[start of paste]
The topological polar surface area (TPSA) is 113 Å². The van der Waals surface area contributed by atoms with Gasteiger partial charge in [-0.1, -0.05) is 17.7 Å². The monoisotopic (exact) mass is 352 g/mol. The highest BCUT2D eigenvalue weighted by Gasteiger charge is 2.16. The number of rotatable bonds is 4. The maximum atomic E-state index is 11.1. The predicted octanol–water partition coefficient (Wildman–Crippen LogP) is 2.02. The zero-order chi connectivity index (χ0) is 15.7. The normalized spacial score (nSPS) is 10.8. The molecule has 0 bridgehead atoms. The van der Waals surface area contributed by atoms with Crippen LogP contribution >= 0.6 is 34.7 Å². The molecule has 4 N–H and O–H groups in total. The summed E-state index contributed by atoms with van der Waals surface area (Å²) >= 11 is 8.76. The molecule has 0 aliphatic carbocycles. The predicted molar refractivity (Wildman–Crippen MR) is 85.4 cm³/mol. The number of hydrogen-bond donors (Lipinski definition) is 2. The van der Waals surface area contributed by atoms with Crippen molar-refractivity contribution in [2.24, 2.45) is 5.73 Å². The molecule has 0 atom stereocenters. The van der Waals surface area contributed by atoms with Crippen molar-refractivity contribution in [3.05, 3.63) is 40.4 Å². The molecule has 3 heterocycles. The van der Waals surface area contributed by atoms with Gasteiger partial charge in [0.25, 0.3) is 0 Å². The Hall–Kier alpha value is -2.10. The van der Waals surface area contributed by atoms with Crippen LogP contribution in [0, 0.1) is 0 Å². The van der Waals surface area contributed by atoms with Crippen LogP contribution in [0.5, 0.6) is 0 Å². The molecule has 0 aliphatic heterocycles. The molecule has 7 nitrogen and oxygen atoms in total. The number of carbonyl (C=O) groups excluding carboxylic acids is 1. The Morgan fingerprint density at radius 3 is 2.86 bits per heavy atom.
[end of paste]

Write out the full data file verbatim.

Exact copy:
The topological polar surface area (TPSA) is 113 Å². The van der Waals surface area contributed by atoms with Gasteiger partial charge in [-0.1, -0.05) is 17.7 Å². The monoisotopic (exact) mass is 352 g/mol. The highest BCUT2D eigenvalue weighted by Gasteiger charge is 2.16. The number of rotatable bonds is 4. The maximum atomic E-state index is 11.1. The predicted octanol–water partition coefficient (Wildman–Crippen LogP) is 2.02. The zero-order chi connectivity index (χ0) is 15.7. The normalized spacial score (nSPS) is 10.8. The molecule has 0 bridgehead atoms. The van der Waals surface area contributed by atoms with Crippen LogP contribution >= 0.6 is 34.7 Å². The molecule has 4 N–H and O–H groups in total. The summed E-state index contributed by atoms with van der Waals surface area (Å²) >= 11 is 8.76. The molecule has 0 aliphatic carbocycles. The predicted molar refractivity (Wildman–Crippen MR) is 85.4 cm³/mol. The number of hydrogen-bond donors (Lipinski definition) is 2. The van der Waals surface area contributed by atoms with Crippen molar-refractivity contribution in [2.24, 2.45) is 5.73 Å². The molecule has 0 atom stereocenters. The van der Waals surface area contributed by atoms with Crippen molar-refractivity contribution in [3.05, 3.63) is 40.4 Å². The molecule has 3 heterocycles. The van der Waals surface area contributed by atoms with Gasteiger partial charge in [0.25, 0.3) is 0 Å². The Hall–Kier alpha value is -2.10. The van der Waals surface area contributed by atoms with Crippen LogP contribution in [0, 0.1) is 0 Å². The van der Waals surface area contributed by atoms with Crippen LogP contribution in [0.5, 0.6) is 0 Å². The molecule has 0 aliphatic heterocycles. The molecule has 7 nitrogen and oxygen atoms in total. The number of carbonyl (C=O) groups excluding carboxylic acids is 1. The Morgan fingerprint density at radius 3 is 2.86 bits per heavy atom.